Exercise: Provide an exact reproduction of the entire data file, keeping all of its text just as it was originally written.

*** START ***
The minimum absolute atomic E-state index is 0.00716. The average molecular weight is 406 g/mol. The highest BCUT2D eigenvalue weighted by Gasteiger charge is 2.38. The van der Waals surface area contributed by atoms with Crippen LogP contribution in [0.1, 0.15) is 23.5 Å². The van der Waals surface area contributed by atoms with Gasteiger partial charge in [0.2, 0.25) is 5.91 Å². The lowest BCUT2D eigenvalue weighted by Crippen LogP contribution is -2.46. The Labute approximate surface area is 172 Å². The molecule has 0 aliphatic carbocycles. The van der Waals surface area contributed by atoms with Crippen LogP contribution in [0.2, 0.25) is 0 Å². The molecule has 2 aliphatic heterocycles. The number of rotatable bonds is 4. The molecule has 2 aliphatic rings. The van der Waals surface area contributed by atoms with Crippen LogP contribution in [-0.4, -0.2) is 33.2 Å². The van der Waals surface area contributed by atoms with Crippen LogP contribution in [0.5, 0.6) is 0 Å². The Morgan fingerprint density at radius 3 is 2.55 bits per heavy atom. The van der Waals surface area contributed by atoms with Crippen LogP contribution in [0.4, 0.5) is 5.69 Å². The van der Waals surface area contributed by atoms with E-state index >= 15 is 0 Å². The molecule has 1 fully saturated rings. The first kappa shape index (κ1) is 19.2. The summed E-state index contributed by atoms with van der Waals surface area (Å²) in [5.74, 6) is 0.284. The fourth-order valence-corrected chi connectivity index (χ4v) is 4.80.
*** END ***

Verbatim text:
The minimum absolute atomic E-state index is 0.00716. The average molecular weight is 406 g/mol. The highest BCUT2D eigenvalue weighted by Gasteiger charge is 2.38. The van der Waals surface area contributed by atoms with Crippen LogP contribution in [0.1, 0.15) is 23.5 Å². The van der Waals surface area contributed by atoms with Gasteiger partial charge in [0.2, 0.25) is 5.91 Å². The lowest BCUT2D eigenvalue weighted by Crippen LogP contribution is -2.46. The Labute approximate surface area is 172 Å². The molecule has 0 aliphatic carbocycles. The van der Waals surface area contributed by atoms with Crippen LogP contribution in [0.2, 0.25) is 0 Å². The molecule has 2 aliphatic heterocycles. The number of rotatable bonds is 4. The molecule has 2 aliphatic rings. The van der Waals surface area contributed by atoms with Crippen LogP contribution in [-0.4, -0.2) is 33.2 Å². The van der Waals surface area contributed by atoms with Crippen LogP contribution in [0.5, 0.6) is 0 Å². The Morgan fingerprint density at radius 3 is 2.55 bits per heavy atom. The van der Waals surface area contributed by atoms with Crippen LogP contribution in [0.4, 0.5) is 5.69 Å². The van der Waals surface area contributed by atoms with E-state index >= 15 is 0 Å². The molecule has 1 fully saturated rings. The first kappa shape index (κ1) is 19.2. The summed E-state index contributed by atoms with van der Waals surface area (Å²) in [5.74, 6) is 0.284. The fourth-order valence-corrected chi connectivity index (χ4v) is 4.80.